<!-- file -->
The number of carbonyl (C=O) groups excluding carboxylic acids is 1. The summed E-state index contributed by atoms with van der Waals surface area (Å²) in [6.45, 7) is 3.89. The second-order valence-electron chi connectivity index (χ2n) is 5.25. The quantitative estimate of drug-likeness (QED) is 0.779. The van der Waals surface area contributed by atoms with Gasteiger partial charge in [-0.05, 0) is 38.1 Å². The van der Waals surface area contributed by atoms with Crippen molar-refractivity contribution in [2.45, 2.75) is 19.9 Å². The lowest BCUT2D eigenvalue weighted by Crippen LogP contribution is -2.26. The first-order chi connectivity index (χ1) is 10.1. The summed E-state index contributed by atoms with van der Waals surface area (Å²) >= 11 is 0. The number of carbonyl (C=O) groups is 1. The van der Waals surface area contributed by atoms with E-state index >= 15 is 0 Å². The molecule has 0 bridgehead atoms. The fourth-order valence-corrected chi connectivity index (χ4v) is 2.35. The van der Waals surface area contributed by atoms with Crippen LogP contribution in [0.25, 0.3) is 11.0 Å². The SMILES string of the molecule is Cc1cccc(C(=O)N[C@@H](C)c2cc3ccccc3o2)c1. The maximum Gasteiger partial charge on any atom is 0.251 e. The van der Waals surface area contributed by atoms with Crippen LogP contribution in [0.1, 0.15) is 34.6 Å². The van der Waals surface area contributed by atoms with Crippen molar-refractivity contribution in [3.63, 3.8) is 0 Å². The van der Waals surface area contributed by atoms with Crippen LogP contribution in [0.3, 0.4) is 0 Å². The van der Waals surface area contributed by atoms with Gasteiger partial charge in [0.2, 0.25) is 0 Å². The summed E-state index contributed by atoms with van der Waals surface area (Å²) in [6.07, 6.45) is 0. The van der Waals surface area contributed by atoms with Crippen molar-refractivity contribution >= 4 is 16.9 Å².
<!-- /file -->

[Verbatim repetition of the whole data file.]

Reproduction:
The number of carbonyl (C=O) groups excluding carboxylic acids is 1. The summed E-state index contributed by atoms with van der Waals surface area (Å²) in [6.45, 7) is 3.89. The second-order valence-electron chi connectivity index (χ2n) is 5.25. The quantitative estimate of drug-likeness (QED) is 0.779. The van der Waals surface area contributed by atoms with Gasteiger partial charge in [-0.05, 0) is 38.1 Å². The van der Waals surface area contributed by atoms with Crippen molar-refractivity contribution in [2.45, 2.75) is 19.9 Å². The lowest BCUT2D eigenvalue weighted by Crippen LogP contribution is -2.26. The first-order chi connectivity index (χ1) is 10.1. The summed E-state index contributed by atoms with van der Waals surface area (Å²) >= 11 is 0. The number of carbonyl (C=O) groups is 1. The van der Waals surface area contributed by atoms with E-state index >= 15 is 0 Å². The molecule has 0 bridgehead atoms. The fourth-order valence-corrected chi connectivity index (χ4v) is 2.35. The van der Waals surface area contributed by atoms with Crippen LogP contribution in [0.25, 0.3) is 11.0 Å². The SMILES string of the molecule is Cc1cccc(C(=O)N[C@@H](C)c2cc3ccccc3o2)c1. The maximum Gasteiger partial charge on any atom is 0.251 e. The van der Waals surface area contributed by atoms with Crippen LogP contribution in [0.1, 0.15) is 34.6 Å². The van der Waals surface area contributed by atoms with Crippen molar-refractivity contribution in [3.63, 3.8) is 0 Å². The van der Waals surface area contributed by atoms with Crippen LogP contribution in [0.3, 0.4) is 0 Å². The van der Waals surface area contributed by atoms with Gasteiger partial charge in [0.2, 0.25) is 0 Å². The summed E-state index contributed by atoms with van der Waals surface area (Å²) in [6.07, 6.45) is 0. The van der Waals surface area contributed by atoms with Crippen molar-refractivity contribution >= 4 is 16.9 Å².